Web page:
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Hear Res. 2012 Jan;283(1-2):151-61. doi: 10.1016/j.heares.2011.10.010. Epub 2011 Nov 7.

Defects in sensory organ morphogenesis and generation of cochlear hair cells in Gata3-deficient mouse embryos.

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Department of Veterinary Biosciences, University of Helsinki, Agnes Sjobergin katu 2, 00790 Helsinki, Finland.


The development of the inner ear sensory epithelia involves a complex network of transcription factors and signaling pathways and the whole process is not yet entirely understood. GATA3 is a DNA-binding factor that is necessary for otic morphogenesis and without GATA3 variable defects have been observed already at early stages in mouse embryos. In the less severe phenotypes, one small oval shaped vesicle is formed whereas in the more severe cases, the otic epithelium becomes disrupted and the endolymphatic domain becomes separated from the rest of the otic epithelium. Despite these defects, the early sensory fate specification occurs in Gata3-/- otic epithelium. However, due to the early lethality of Gata3-deficient embryos, the later morphogenesis and sensory development have remained unclear. To gain information of these later processes we produced drug-rescued Gata3-/- embryos that survived up to late gestation. In these older Gata3-/- embryos, a similar variability was observed as earlier. In the more severely affected ears, the development of the separate endolymphatic domain arrested completely whereas the remaining vesicle formed an empty cavity with variable forms, but without any distinguishable otic compartments or morphologically distinct sensory organs. However, the dorsal part of this vesicle was able to adopt a sensory fate and to produce some hair cells. In the less severe cases of Gata3-/- ears, distinct utricular, saccular and cochlear compartments were present and hair cells could be detected in the vestibular sensory epithelia. Although clear cristae and maculae formed, the morphology and size of these sensory areas were abnormal and they remained often un-separated. In contrast to the vestibule, the cochlear sensory compartment remained more immature and no hair or supporting cells could be detected. Our results suggest that GATA3 is critical for normal vestibular and cochlear morphogenesis and that it is especially important for cochlear sensory differentiation.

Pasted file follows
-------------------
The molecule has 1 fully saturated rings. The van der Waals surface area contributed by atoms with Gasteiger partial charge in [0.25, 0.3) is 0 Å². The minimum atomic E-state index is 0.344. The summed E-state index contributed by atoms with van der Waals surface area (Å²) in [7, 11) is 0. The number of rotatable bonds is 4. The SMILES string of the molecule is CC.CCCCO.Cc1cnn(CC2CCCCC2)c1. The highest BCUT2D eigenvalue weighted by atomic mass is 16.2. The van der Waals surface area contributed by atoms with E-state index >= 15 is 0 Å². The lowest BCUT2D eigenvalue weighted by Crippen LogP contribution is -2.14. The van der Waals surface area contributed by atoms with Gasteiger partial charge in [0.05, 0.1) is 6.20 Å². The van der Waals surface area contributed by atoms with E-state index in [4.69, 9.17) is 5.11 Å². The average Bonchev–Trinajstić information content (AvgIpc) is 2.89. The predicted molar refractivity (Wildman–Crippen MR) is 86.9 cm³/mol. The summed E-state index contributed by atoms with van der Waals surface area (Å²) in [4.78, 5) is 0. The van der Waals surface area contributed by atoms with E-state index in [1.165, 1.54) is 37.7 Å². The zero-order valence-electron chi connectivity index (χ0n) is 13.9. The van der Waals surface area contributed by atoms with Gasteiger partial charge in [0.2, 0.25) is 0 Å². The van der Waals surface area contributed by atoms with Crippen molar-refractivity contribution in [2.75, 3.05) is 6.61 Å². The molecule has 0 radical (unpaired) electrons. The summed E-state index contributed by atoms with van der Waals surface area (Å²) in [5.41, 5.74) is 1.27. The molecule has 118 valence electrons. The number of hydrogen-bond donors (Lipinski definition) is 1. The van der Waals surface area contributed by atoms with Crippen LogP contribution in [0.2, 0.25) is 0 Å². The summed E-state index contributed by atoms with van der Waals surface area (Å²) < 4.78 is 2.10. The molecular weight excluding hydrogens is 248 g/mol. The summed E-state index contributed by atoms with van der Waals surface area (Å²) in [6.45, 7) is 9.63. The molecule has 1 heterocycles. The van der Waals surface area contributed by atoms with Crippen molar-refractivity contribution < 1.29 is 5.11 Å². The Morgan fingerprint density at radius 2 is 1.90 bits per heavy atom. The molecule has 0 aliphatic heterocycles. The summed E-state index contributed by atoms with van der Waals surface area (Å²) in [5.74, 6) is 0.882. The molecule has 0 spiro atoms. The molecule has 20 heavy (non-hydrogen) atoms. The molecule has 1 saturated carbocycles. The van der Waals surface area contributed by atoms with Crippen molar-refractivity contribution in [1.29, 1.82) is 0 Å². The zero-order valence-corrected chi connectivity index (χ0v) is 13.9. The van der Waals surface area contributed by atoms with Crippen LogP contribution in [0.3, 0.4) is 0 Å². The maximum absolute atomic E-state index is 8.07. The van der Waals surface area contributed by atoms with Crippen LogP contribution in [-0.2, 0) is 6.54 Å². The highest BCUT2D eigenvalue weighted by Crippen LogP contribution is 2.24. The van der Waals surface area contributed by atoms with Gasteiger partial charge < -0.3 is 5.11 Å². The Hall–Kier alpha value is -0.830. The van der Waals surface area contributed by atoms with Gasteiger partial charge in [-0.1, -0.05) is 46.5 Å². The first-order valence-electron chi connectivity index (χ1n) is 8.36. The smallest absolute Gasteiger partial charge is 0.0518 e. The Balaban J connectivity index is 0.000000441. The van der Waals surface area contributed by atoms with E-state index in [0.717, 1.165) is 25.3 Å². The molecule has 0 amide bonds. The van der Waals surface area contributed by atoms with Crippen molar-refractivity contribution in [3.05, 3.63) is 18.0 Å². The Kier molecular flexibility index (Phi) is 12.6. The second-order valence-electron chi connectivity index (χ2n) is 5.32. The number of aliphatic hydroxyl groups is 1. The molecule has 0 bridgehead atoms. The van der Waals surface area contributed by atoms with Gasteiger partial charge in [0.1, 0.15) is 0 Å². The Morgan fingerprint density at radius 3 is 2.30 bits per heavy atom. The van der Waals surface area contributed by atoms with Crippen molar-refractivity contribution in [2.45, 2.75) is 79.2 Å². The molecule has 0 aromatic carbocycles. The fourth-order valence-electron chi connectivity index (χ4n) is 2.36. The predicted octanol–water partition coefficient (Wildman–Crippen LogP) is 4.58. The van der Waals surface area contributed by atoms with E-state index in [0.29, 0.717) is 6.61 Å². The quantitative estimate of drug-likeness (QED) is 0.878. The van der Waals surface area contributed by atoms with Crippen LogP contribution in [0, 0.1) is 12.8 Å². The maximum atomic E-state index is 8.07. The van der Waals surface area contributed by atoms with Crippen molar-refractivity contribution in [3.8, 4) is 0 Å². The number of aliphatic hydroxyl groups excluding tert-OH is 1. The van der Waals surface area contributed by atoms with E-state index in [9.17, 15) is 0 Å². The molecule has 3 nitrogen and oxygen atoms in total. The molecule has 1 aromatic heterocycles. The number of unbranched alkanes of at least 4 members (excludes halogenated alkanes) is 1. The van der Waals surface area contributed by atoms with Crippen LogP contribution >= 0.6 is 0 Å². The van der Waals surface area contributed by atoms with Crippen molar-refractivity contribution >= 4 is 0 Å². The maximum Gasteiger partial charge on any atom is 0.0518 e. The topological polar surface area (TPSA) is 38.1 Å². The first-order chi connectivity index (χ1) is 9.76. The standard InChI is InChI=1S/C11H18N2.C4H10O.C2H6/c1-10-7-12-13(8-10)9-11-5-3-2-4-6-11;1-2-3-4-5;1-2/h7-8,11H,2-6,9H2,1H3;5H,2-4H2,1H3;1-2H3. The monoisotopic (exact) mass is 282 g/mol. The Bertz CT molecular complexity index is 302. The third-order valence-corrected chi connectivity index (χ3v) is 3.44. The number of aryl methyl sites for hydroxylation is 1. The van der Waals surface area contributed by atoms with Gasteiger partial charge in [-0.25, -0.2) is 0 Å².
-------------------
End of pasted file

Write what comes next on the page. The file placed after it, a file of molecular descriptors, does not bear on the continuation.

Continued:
[Indexed for MEDLINE]

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